I would like to hear your opinion about the struggle I’m going through right now.
I’m a self-taught artist and I really want to work as an artist. I want to take commissions, which will challenge me. But the problem is, where I live, there are very few galleries where I can display and promote my art. Some galleries are too ancient and others are too contemporary for my art. The same with art studios. As for the international galleries, I look for group shows where I can exhibit my works along with other artists but don’t come across any. Any suggestions on how to start a career as an artist?
I’m sorry you are struggling. However, I find it pretty hard to believe that you’ve looked around on an international level and still there are no shows for you. What are you doing other than looking? Are you contacting these galleries and making an effort to be a part of these shows?
When you are looking around for these opportunities, be careful that you are not letting your own opinion of yourself and your work be the one and only thing making these determinations. There’s always struggle when you are getting started, but in my experience artists who have decided on their own that the work they make doesn’t ‘fit in anywhere’ tend to have created a self-fulfilling prophecy for themselves. It’s similar to when you hear an artist declare that the only reason they have not found the success they deserve is because their work is ‘too provocative’, or too edgy and everyone is just too prude to accept it. While there are certainly additional challenges and hurdles that come with making work that lacks or actively retaliates against any notion of mass or conventional appeal, I think there’s usually more to it.
Be proactive. The world has a way of tossing out all sorts of obstacles so make sure you aren’t making even more of your own. Don’t be afraid to step out of your area or comfort zone to find what it is you think you need. I always think that building a base locally is smart and important, but if you really believe that there isn’t a fit for you where you live, look elsewhere. Or, build your own place. Just don’t wait.
I am a new artist. I’ve been in the graphic arts industry for 15 years and now I am moving in the direction of painting.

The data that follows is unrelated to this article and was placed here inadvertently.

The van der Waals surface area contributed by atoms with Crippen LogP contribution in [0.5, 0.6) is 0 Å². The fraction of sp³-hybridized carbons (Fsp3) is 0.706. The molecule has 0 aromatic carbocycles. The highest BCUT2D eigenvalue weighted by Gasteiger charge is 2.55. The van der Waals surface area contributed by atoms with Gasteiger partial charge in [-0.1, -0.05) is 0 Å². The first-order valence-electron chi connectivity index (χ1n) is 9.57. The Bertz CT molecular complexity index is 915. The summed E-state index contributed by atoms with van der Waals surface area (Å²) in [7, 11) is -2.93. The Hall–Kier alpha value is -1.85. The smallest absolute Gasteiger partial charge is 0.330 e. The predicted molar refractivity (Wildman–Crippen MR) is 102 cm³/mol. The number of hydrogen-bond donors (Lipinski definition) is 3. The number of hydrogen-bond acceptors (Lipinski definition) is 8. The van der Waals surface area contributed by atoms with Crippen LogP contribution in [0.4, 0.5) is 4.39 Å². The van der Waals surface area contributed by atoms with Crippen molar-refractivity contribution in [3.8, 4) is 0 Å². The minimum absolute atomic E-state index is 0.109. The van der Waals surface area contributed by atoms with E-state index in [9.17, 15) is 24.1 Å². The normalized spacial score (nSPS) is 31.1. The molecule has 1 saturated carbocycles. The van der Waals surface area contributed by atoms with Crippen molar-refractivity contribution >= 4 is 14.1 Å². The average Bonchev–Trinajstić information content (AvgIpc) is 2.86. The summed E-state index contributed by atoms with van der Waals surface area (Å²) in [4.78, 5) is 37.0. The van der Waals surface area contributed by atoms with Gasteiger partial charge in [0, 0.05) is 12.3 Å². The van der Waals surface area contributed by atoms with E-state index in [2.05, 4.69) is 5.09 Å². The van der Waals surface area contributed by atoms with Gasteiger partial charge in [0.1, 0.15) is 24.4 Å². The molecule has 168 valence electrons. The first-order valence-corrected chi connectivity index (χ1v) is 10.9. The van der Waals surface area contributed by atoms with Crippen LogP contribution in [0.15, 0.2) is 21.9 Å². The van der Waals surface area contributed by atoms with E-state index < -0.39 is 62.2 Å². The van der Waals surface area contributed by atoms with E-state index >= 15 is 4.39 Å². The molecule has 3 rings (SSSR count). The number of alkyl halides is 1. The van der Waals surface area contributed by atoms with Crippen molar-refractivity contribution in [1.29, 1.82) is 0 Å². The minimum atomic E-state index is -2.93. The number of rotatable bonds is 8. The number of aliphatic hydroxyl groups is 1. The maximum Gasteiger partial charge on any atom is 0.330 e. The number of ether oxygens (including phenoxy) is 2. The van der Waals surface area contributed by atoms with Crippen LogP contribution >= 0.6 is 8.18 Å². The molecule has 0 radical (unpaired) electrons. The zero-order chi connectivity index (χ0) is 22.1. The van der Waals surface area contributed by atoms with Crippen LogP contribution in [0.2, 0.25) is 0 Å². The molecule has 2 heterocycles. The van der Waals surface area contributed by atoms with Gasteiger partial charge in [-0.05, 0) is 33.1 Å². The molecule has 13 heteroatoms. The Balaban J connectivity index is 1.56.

I am having my own exhibit on November 12th, Little Italy NYC. I would like to know, how can someone like me, that is fairly new to the industry can get noticed. Or can get a gallery to become interested in my work? And how does it help the artist?
Without knowing very much about your plan, just by being proactive, moving in the direction you want to go in, and planning your own show, I would say you are probably on the right track.
There are different things that galleries are looking for. If you are a self-starter, have a plan, and be sort of loud about that – I don’t mean be obnoxious or spamming people (semi-regular reminder that commenting ‘check out my art’ on someone else’s IG post is never a great idea) – I mean more finding ways to effectively broadcast your work and accomplishments, they’ll notice. Approach galleries you like, go to other shows, meet people. I always suggest before you pitch yourself to first have a conversation about what that person likes or is looking for.
Galleries can help in many ways. Obviously they can assist you with the retail side of what you do, but many galleries can also help with press, promotion, marketing, publishing. If you are interested in doing some commercial work, or merchandising, they can sometimes help with that. They can also simply offer another POV or have a more general advisory role in your career if you trust them to do that for you. Not all galleries are going to do all of this maybe some of them won’t do most of it so it’s important to know what you need and make that a part of the conversation.
For me one thing that is always a turn off is when someone’s plan is to wait idly until they are noticed. I don’t think this is a plan that ever works well.
Keep doing what you are doing and people will notice. It’ll happen.
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Patrick Shillenn is the co-founder and director of Arch Enemy Arts in Philadelphia. He doesn’t think he has all the answers. He just wants to have the conversation.
Follow him on IG @pshillenn & Twitter @mathclub